Is it safe to travel in Costa Rica? is one of the most often asked questions we receive from tourists. The majority of our Anywhere Travel Experts are based in La Fortuna and have watched Costa Rica grow over the years into one of the most well-liked tourist destinations in the world. Every year, millions of tourists go to Costa Rica because of its intriguing biodiversity and spectacular landscape, which includes beaches, cloud forests, and volcanoes. Although this country is peaceful and democratic, it is still in its early stages of development, therefore it is crucial to use the same caution you would in a foreign country or large metropolis. Although there is crime in Costa Rica, compared to other Central American nations, most visitors say they feel safe there.
Once inside the nation, hotels, restaurants, public transportation, and tourist sites must adhere to tight rules for the protection of customers and personnel, and mask use is required in some areas.
All the trips, activities, and experiences that were previously offered are still available, and because to the strict cleaning and social seclusion procedures that have been implemented, they are now much safer.
We are confident in advising you to travel throughout this stunning nation, but we do ask that you abide by these rules so that you can safely take advantage of everything “Pura Vida” Costa Rica has to offer.
Keep track of where your possessions are at all times. Keep an eye on where you store your belongings when on public transportation. This also applies to bringing things to the beach. Easy solution: don’t do it. Leave any critical papers at your accomodation and bring a dry bag with you for the items you do need, such your hotel and car keys, so you can take them swimming with you. Make copies of all the crucial documents you brought with you, send yourself an email with them, and leave the copies at your accommodation. Make sure all of your luggage is with you at the airport and is not left unattended.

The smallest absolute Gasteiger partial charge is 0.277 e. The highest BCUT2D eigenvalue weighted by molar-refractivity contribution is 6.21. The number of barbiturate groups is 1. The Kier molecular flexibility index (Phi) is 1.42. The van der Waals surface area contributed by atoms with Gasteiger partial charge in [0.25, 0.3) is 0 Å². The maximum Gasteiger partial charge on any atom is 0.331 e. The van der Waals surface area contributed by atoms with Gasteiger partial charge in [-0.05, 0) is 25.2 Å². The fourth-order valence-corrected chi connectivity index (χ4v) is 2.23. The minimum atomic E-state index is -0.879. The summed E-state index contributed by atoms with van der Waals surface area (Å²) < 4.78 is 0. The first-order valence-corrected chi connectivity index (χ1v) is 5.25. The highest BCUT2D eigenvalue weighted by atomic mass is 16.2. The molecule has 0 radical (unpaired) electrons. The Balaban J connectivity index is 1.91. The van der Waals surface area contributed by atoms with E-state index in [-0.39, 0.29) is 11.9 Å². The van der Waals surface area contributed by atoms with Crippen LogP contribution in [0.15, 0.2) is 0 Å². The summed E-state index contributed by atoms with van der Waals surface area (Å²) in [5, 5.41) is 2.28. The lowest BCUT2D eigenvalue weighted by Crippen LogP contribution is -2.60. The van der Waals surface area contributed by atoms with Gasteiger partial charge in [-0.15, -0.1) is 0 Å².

In particular, if you are a woman and travelling alone, we advise against going to the beach after dark in any location. The same holds true for ATMs. (Side note: US dollars that are in any way, even marginally, damaged or nicked will not be accepted here if you are bringing them. It would be necessary for you to visit a nearby bank and ask them to replace it for you; but, there is no assurance that they will do so.
Furthermore, we advise against driving at night. Even with the best WAZE or Google Map directions, many of the roads are difficult to see and lack signage. In addition to lacking signs, many of them also lack lighting, making it very challenging to detect potholes, road construction, pedestrians, sharp corners, cliffs, etc.
When entering any body of water in the nation, exercise extreme caution because rip currents and tides can be powerful. In addition, because a large portion of the nation is a rainforest, the weather can quickly shift radically. Thus, if you are not attentive, hiking to a waterfall might become considerably more perilous. Consider the forecast before making plans.